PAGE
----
1023 A “Radar” for Humidity, Clouds and Temperature: Introducing the Mesoscale Microwave Radiometer

Wednesday, 25 January 2017
4E (Washington State Convention Center )
Veronique Meunier, McGill University, Montreal, QC, Canada; and F. Fabry and D. Themens

Fabry and Sun (2010) have evaluated the atmospheric variables that are important in convective cloud formation and evolution in models. They have found that mid-level moisture is the most important quantity in storm evolution. This is followed by low-level moisture, low and mid-level temperature. Therefore, better measurements of these quantities and their assimilation in NWP model would greatly improve the possibility to correctly forecast convection. However, the water vapor field is extremely variable spatially and temporally. This makes it very difficult to measure accurately.

Themens and Fabry (2014) investigated the ability of different ground-based measurement strategies for constraining thermodynamic variables in the troposphere particularly at the mesoscale. Using analyses over one month from the Rapid Refresh model as input to an optimal estimation technique, it is shown that the horizontal density of a network of non-existing, ideal vertical profiling instruments must be greater than 30 km in order to achieve accuracies of 0.5 g kg-1 for water vapor and 0.5 K for temperature. This illustrates the unfeasibility of such a network and call for another approach. The findings suggest that measurements from scanning radiometers will be needed to properly constrain the temperature and especially moisture fields to accuracies needed for mesoscale forecasting.

The mesoscale radiometer, a scanning microwave radiometer, was designed to bridge this gap in the measurement of water vapor. This instrument is capable of obtaining a full volume scan of the surrounding atmosphere at mesoscale in a time scale similar to that of operational radars. The prime utility of this instrument is to investigate the horizontal distribution of moisture in the atmospheric boundary layer. At the same time, it provides us with horizontal gradients of liquid water content in the atmosphere as well as some limited temperature constraint at low levels. The mesoscale radiometer has been developed at the McGill’s J.S. Marshall Weather Radar Observatory in Montreal, Quebec, Canada.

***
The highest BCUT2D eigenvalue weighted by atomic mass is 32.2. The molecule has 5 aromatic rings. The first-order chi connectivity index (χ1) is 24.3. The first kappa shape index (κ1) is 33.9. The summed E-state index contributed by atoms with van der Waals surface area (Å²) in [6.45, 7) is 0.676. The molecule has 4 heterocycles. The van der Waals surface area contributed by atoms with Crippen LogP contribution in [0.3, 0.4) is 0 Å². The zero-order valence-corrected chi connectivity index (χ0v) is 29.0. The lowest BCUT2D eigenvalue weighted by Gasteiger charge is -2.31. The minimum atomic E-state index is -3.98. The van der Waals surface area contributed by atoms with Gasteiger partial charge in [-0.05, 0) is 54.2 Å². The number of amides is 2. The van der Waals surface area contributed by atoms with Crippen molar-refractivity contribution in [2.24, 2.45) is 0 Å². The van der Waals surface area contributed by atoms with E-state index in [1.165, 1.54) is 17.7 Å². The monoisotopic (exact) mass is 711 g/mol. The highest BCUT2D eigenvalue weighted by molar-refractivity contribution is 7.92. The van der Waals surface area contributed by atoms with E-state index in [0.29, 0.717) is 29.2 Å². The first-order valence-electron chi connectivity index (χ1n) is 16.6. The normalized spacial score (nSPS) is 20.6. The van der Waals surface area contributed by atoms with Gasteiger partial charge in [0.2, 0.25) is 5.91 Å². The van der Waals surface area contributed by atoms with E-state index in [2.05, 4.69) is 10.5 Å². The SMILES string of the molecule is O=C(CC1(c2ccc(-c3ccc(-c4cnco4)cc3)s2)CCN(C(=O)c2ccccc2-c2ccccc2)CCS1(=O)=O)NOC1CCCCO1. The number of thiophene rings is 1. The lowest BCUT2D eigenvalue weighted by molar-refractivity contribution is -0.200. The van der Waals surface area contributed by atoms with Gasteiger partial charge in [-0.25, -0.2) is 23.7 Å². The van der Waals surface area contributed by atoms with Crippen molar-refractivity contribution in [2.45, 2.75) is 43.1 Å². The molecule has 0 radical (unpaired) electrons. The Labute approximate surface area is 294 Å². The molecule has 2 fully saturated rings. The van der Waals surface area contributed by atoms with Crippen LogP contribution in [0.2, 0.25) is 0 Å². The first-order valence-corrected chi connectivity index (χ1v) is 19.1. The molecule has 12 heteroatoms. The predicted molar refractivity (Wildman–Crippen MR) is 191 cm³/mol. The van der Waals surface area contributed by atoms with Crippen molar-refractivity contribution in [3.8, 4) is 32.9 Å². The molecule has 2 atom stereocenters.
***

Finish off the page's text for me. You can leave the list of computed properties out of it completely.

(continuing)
Initial measurements from the mesoscale radiometer were obtained on August 19-20th 2009. These measurements were compared to surface and GPS stations as well as radar measurements. They demonstrate the ability of the mesoscale radiometer to provide humidity information as well as detect the presence of liquid clouds along long paths.

Fabry, Frédéric, and Juanzhen Sun, (2010): "For how long should what data be assimilated for the mesoscale forecasting of convection and why? Part I: On the propagation of initial condition errors and their implications for data assimilation." Monthly Weather Review, 138.1, 242-255.

Themens, David, and Frédéric Fabry. (2014):  "Why Scanning Instruments Are a Necessity for Constraining Temperatureand Humidity Fields in the Lower Atmosphere." Journal of Atmospheric and Oceanic Technology, 31.11, 2462-2481.

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